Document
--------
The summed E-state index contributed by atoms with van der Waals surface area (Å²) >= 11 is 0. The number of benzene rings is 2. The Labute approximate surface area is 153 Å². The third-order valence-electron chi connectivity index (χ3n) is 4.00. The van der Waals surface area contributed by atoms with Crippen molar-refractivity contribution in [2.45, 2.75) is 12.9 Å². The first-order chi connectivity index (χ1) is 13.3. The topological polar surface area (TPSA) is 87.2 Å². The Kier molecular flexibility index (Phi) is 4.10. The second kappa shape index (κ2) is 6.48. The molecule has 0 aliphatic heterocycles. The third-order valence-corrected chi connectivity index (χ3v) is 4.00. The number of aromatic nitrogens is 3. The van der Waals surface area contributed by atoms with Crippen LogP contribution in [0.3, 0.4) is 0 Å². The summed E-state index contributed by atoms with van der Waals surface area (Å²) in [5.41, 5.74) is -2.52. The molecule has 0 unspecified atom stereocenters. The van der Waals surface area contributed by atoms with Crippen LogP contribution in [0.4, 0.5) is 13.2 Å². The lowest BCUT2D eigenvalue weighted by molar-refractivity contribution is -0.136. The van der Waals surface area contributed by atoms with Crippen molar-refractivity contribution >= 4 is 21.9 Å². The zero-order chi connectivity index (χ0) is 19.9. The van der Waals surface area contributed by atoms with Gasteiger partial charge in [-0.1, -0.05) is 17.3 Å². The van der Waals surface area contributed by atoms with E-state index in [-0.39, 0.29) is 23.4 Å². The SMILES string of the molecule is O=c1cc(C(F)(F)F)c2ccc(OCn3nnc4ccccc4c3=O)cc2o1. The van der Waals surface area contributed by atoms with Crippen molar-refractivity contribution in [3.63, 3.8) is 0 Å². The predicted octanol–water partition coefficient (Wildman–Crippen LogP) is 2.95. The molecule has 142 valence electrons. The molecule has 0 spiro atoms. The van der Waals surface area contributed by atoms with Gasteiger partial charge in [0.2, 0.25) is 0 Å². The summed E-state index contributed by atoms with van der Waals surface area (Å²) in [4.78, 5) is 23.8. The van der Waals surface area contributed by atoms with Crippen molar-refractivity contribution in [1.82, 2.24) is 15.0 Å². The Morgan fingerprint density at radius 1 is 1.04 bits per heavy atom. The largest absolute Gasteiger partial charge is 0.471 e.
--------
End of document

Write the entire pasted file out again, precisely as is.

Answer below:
The summed E-state index contributed by atoms with van der Waals surface area (Å²) >= 11 is 0. The number of benzene rings is 2. The Labute approximate surface area is 153 Å². The third-order valence-electron chi connectivity index (χ3n) is 4.00. The van der Waals surface area contributed by atoms with Crippen molar-refractivity contribution in [2.45, 2.75) is 12.9 Å². The first-order chi connectivity index (χ1) is 13.3. The topological polar surface area (TPSA) is 87.2 Å². The Kier molecular flexibility index (Phi) is 4.10. The second kappa shape index (κ2) is 6.48. The molecule has 0 aliphatic heterocycles. The third-order valence-corrected chi connectivity index (χ3v) is 4.00. The number of aromatic nitrogens is 3. The van der Waals surface area contributed by atoms with Crippen LogP contribution in [0.3, 0.4) is 0 Å². The summed E-state index contributed by atoms with van der Waals surface area (Å²) in [5.41, 5.74) is -2.52. The molecule has 0 unspecified atom stereocenters. The van der Waals surface area contributed by atoms with Crippen LogP contribution in [0.4, 0.5) is 13.2 Å². The lowest BCUT2D eigenvalue weighted by molar-refractivity contribution is -0.136. The van der Waals surface area contributed by atoms with Crippen molar-refractivity contribution >= 4 is 21.9 Å². The zero-order chi connectivity index (χ0) is 19.9. The van der Waals surface area contributed by atoms with Gasteiger partial charge in [-0.1, -0.05) is 17.3 Å². The van der Waals surface area contributed by atoms with E-state index in [-0.39, 0.29) is 23.4 Å². The SMILES string of the molecule is O=c1cc(C(F)(F)F)c2ccc(OCn3nnc4ccccc4c3=O)cc2o1. The van der Waals surface area contributed by atoms with Crippen molar-refractivity contribution in [3.63, 3.8) is 0 Å². The predicted octanol–water partition coefficient (Wildman–Crippen LogP) is 2.95. The molecule has 142 valence electrons. The molecule has 0 spiro atoms. The van der Waals surface area contributed by atoms with Gasteiger partial charge in [0.2, 0.25) is 0 Å². The summed E-state index contributed by atoms with van der Waals surface area (Å²) in [4.78, 5) is 23.8. The van der Waals surface area contributed by atoms with Crippen molar-refractivity contribution in [1.82, 2.24) is 15.0 Å². The Morgan fingerprint density at radius 1 is 1.04 bits per heavy atom. The largest absolute Gasteiger partial charge is 0.471 e.